Batman and Robin Eternal #12. James Tynion IV & Scott Snyder- Story, Ed Brisson- Script, Javier Pina & Goran Sudzuka- Artists, John Rauch- Colors.
There are moments and beats in a story that are designed to elicit a certain response. Sometimes there can be very visceral reaction. Sometimes a conundrum raised by a plot element will make the reader think or require him or her to reflect on his or her own life. This issue of Batman and Robin Eternal asks the reader to be Dick Grayson for a bit and feel empathy for him. As Dick Grayson is very often the everyman or gateway character for readers, it is very easy to feel what he feels as secrets are revealed in this issue. Additionally, the tight plotting of the story is once again evident as the teases begin to play out. This is a smaller much more emotional issue that while doesn’t move the story forward much, it provides the insight to a certain situation we saw at the end of issue #1. Or at least it seems to. I guess it’s appropriate that the scene in question took place in Cairo, because the reader and Dick Grayson want to jump in that river in Egypt- denial.
The Present- Dick, Harper and The Sculptor on Mudge Island, B.C.-
Dick demands that the Sculptor take him into her head and show him what happened between Batman and Mother in Prague in the past. The double page spread that takes up pages 2 and 3 are a nice entrance into the head of the Sculptor. She doesn’t take Dick to his destination immediately, first she tells her own story…
The Past- the Sculptor’s Story-
Mother had identified the little girl who would become her Sculptor when she was very young. Mother was aware of her psychic abilities and these made her a perfect addition to her family. With David Cain as her Adam, the Sculptor would be her Eve. As it went with Mother’s methods at the time, a young David Cain slaughtered the little girl’s family in front of her. Mother took her and “adopted” her, and indoctrinated her into “the family.” The little girl felt as if she had no alternative but to do as Mother wished. She had no recourse, she was trapped. So she did. Using her psychic abilities she pushed the children Mother chose towards the ends that Mother had in mind. The Sculptor is at heart still a good person who knows she’s done wrong and wants to try to make it right. She wants Dick to use the knowledge she’s given him to stop Mother. She warns Dick that Mother will call upon her sleeper agents throughout the world who are doctors, lawyers, politicians etc… to attack. But she fears for the children who are in the Nursery who have yet to be released into the world.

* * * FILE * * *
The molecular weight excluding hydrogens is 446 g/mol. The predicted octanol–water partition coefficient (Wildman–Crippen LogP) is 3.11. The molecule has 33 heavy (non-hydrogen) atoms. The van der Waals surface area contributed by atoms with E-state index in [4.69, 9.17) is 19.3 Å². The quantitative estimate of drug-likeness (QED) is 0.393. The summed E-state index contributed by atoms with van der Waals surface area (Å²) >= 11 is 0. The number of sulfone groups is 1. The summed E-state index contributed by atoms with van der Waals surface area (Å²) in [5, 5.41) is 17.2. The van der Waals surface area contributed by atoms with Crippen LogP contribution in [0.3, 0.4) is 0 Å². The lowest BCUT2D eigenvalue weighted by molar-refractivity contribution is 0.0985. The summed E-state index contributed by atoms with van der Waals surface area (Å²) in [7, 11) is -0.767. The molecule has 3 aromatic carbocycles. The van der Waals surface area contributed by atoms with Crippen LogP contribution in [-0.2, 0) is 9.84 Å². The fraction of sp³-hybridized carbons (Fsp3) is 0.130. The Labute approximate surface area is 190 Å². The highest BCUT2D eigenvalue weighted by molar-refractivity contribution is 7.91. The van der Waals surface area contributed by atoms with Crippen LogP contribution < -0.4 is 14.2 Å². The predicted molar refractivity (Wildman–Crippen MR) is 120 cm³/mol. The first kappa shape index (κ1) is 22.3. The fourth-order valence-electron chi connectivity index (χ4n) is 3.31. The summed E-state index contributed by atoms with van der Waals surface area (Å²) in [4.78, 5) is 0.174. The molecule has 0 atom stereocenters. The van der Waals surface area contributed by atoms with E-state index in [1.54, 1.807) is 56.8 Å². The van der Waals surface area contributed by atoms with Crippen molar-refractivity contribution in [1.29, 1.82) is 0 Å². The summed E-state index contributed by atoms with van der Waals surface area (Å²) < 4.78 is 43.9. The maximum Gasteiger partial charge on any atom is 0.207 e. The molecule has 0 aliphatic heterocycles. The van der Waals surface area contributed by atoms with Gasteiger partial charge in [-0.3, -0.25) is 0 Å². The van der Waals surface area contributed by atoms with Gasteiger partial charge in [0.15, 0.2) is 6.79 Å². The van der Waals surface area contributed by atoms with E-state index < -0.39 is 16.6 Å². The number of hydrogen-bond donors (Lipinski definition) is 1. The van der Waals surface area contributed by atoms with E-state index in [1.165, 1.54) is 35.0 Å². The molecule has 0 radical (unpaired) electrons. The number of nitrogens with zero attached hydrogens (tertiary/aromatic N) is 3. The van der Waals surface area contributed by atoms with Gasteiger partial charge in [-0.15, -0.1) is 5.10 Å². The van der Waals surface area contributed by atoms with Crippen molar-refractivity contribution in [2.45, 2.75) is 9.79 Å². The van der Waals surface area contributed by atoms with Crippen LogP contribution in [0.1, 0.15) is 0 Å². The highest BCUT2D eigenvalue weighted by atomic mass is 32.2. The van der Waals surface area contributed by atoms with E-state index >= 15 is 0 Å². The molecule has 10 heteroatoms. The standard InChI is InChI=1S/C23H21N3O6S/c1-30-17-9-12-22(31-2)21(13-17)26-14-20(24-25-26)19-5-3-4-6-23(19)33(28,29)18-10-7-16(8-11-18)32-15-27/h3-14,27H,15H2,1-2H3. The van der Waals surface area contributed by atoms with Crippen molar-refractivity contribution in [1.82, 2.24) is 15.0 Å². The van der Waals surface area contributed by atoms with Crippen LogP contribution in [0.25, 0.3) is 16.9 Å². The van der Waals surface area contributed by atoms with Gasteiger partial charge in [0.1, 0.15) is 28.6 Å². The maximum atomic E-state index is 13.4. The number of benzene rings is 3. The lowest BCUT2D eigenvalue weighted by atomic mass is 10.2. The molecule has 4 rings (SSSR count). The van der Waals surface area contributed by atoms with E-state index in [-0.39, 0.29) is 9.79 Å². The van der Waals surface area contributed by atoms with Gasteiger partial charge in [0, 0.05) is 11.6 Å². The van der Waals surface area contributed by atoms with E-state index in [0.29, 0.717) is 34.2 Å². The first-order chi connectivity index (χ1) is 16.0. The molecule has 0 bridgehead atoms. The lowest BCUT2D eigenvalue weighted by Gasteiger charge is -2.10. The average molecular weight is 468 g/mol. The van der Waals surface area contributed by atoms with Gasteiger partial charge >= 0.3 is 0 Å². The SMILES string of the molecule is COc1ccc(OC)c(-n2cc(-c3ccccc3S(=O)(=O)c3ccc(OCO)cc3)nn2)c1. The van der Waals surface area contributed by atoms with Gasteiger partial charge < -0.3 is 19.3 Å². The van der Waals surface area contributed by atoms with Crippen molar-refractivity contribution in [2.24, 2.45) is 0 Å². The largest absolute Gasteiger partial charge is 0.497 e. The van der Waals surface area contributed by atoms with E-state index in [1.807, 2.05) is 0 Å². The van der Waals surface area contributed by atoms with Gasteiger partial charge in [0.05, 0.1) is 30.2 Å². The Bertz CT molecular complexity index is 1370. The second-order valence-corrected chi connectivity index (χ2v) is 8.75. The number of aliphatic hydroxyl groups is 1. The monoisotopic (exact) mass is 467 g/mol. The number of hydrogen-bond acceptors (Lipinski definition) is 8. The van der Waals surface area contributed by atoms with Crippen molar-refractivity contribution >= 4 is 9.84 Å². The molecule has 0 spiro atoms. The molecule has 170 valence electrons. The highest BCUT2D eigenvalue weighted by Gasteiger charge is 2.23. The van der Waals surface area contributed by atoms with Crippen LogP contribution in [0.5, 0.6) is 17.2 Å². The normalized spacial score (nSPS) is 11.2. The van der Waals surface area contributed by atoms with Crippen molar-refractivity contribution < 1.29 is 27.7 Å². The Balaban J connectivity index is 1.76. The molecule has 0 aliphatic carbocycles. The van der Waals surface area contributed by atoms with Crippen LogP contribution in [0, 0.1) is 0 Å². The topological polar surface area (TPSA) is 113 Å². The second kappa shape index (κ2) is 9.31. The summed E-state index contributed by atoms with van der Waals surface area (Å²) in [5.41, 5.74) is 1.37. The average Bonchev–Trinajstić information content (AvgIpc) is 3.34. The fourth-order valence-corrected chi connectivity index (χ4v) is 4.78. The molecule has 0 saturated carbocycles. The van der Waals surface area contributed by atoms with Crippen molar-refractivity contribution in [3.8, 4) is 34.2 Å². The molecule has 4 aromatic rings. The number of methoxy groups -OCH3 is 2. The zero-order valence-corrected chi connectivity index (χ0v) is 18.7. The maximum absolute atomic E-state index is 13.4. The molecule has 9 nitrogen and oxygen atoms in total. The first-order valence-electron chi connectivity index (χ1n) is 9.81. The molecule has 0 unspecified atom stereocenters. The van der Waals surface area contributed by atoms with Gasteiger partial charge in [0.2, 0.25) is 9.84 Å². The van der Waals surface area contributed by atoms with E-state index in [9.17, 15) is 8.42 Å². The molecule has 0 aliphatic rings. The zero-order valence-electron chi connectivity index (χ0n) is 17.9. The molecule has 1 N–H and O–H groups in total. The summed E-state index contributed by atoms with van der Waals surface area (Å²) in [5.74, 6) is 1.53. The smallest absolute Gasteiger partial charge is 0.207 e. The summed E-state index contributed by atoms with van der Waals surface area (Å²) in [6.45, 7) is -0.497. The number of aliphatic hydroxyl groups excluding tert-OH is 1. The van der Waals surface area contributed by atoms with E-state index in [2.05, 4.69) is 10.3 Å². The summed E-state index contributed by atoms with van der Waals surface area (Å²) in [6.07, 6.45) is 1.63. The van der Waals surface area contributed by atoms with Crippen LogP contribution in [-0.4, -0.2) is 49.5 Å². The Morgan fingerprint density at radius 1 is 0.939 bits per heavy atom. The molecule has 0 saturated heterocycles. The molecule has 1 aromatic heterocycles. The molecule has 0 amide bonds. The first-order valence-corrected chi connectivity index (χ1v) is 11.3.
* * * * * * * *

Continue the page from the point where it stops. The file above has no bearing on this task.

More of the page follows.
The Past- Batman and Mother–
The Sculptor finally allows Dick to see the interaction between Batman and Mother. And this is where that empathy with Dick comes into play. Sculptor warns Dick and the reader that we won’t like what we see. It’s exactly what Dick fears, and we fear. Batman essentially agrees to allowing Mother to “provide” him a suitable heir to the Bat that’s been teased the past few issues. It goes further, though, Batman insists at being present for the birth, meaning he wants to be the trigger man. It goes against everything that Batman stands for- as Dick says, “it’s rule one!”
Fear. The Scarecrow. Jonathan Crane. His role isn’t done. There’s something about these visions and this situation with Batman seemingly fulfilling Dick’s fear of not being worthy.
Dick and Harper realize that the house on Mudge Island has been an illusion induced by the Sculptor. They direct themselves to finding the children in the Nursery and saving them. However, the reader gets there first. A long cave. Slaughtered children. Pools of blood. A trail of bloody footsteps. A girl splattered in blood cowering in a niche in the wall of the cave. Cassandra Cain.
This issue really went deep. The emotional strings it plucked take this issue to a 4 ½.